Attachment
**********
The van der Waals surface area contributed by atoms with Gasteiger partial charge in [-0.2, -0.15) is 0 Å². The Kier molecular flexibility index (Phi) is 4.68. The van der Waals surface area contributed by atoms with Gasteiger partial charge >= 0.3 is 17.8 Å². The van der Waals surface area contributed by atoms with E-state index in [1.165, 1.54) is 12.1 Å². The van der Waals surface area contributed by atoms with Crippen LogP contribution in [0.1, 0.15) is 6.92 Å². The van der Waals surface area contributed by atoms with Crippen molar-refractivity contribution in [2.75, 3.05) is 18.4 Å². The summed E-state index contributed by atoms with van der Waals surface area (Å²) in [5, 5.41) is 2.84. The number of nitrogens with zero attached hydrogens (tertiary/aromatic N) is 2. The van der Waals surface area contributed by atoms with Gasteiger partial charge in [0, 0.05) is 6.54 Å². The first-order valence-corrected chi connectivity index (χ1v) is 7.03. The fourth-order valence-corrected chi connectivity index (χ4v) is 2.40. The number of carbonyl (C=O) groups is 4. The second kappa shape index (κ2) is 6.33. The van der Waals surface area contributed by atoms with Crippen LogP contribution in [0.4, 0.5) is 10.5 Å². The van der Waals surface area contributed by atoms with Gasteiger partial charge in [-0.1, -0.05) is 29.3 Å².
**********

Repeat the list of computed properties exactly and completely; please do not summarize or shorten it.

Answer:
The van der Waals surface area contributed by atoms with Gasteiger partial charge in [-0.2, -0.15) is 0 Å². The Kier molecular flexibility index (Phi) is 4.68. The van der Waals surface area contributed by atoms with Gasteiger partial charge >= 0.3 is 17.8 Å². The van der Waals surface area contributed by atoms with E-state index in [1.165, 1.54) is 12.1 Å². The van der Waals surface area contributed by atoms with Crippen LogP contribution in [0.1, 0.15) is 6.92 Å². The van der Waals surface area contributed by atoms with Crippen molar-refractivity contribution in [2.75, 3.05) is 18.4 Å². The summed E-state index contributed by atoms with van der Waals surface area (Å²) in [5, 5.41) is 2.84. The number of nitrogens with zero attached hydrogens (tertiary/aromatic N) is 2. The van der Waals surface area contributed by atoms with Gasteiger partial charge in [0, 0.05) is 6.54 Å². The first-order valence-corrected chi connectivity index (χ1v) is 7.03. The fourth-order valence-corrected chi connectivity index (χ4v) is 2.40. The number of carbonyl (C=O) groups is 4. The second kappa shape index (κ2) is 6.33. The van der Waals surface area contributed by atoms with Crippen LogP contribution in [0.4, 0.5) is 10.5 Å². The van der Waals surface area contributed by atoms with Gasteiger partial charge in [-0.1, -0.05) is 29.3 Å².